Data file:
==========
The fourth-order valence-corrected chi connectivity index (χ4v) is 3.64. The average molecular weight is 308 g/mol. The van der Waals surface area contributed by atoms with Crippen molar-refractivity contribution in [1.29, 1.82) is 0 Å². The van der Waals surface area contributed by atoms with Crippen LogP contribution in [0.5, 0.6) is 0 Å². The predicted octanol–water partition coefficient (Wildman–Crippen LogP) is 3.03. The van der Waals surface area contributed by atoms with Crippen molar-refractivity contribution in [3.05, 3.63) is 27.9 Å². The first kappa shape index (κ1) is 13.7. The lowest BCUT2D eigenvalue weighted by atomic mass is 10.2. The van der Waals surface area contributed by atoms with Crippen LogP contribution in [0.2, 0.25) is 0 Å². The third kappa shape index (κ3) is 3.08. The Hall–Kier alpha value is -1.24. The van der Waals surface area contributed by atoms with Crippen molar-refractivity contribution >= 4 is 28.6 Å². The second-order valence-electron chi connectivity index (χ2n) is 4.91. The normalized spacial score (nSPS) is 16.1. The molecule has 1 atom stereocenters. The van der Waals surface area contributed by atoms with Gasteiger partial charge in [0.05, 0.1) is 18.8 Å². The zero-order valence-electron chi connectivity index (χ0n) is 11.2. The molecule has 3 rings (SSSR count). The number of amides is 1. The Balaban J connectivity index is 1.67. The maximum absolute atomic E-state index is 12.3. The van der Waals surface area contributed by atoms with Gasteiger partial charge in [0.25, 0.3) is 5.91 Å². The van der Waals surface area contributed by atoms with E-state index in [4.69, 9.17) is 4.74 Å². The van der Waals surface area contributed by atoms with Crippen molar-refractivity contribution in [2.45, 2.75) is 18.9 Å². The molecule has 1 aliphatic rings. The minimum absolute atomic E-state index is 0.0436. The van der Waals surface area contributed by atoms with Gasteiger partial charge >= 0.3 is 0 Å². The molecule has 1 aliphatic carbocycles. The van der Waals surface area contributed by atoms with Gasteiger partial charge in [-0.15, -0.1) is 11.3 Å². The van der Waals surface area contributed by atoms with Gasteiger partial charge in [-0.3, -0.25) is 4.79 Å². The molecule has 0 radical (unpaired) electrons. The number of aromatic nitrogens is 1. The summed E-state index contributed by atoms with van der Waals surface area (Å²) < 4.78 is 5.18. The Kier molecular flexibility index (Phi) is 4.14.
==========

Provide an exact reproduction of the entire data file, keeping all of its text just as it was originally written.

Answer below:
The fourth-order valence-corrected chi connectivity index (χ4v) is 3.64. The average molecular weight is 308 g/mol. The van der Waals surface area contributed by atoms with Crippen molar-refractivity contribution in [1.29, 1.82) is 0 Å². The van der Waals surface area contributed by atoms with Crippen LogP contribution in [0.5, 0.6) is 0 Å². The predicted octanol–water partition coefficient (Wildman–Crippen LogP) is 3.03. The van der Waals surface area contributed by atoms with Crippen molar-refractivity contribution in [3.05, 3.63) is 27.9 Å². The first kappa shape index (κ1) is 13.7. The lowest BCUT2D eigenvalue weighted by atomic mass is 10.2. The van der Waals surface area contributed by atoms with Crippen LogP contribution in [0.2, 0.25) is 0 Å². The third kappa shape index (κ3) is 3.08. The Hall–Kier alpha value is -1.24. The van der Waals surface area contributed by atoms with Crippen molar-refractivity contribution >= 4 is 28.6 Å². The second-order valence-electron chi connectivity index (χ2n) is 4.91. The normalized spacial score (nSPS) is 16.1. The molecule has 1 atom stereocenters. The van der Waals surface area contributed by atoms with Gasteiger partial charge in [0.05, 0.1) is 18.8 Å². The zero-order valence-electron chi connectivity index (χ0n) is 11.2. The molecule has 3 rings (SSSR count). The number of amides is 1. The Balaban J connectivity index is 1.67. The maximum absolute atomic E-state index is 12.3. The van der Waals surface area contributed by atoms with Gasteiger partial charge in [0.25, 0.3) is 5.91 Å². The van der Waals surface area contributed by atoms with E-state index in [4.69, 9.17) is 4.74 Å². The van der Waals surface area contributed by atoms with Crippen molar-refractivity contribution in [2.45, 2.75) is 18.9 Å². The molecule has 1 aliphatic rings. The minimum absolute atomic E-state index is 0.0436. The van der Waals surface area contributed by atoms with Gasteiger partial charge >= 0.3 is 0 Å². The molecule has 1 aliphatic carbocycles. The van der Waals surface area contributed by atoms with Gasteiger partial charge in [-0.15, -0.1) is 11.3 Å². The van der Waals surface area contributed by atoms with Gasteiger partial charge in [-0.3, -0.25) is 4.79 Å². The molecule has 0 radical (unpaired) electrons. The number of aromatic nitrogens is 1. The summed E-state index contributed by atoms with van der Waals surface area (Å²) < 4.78 is 5.18. The Kier molecular flexibility index (Phi) is 4.14.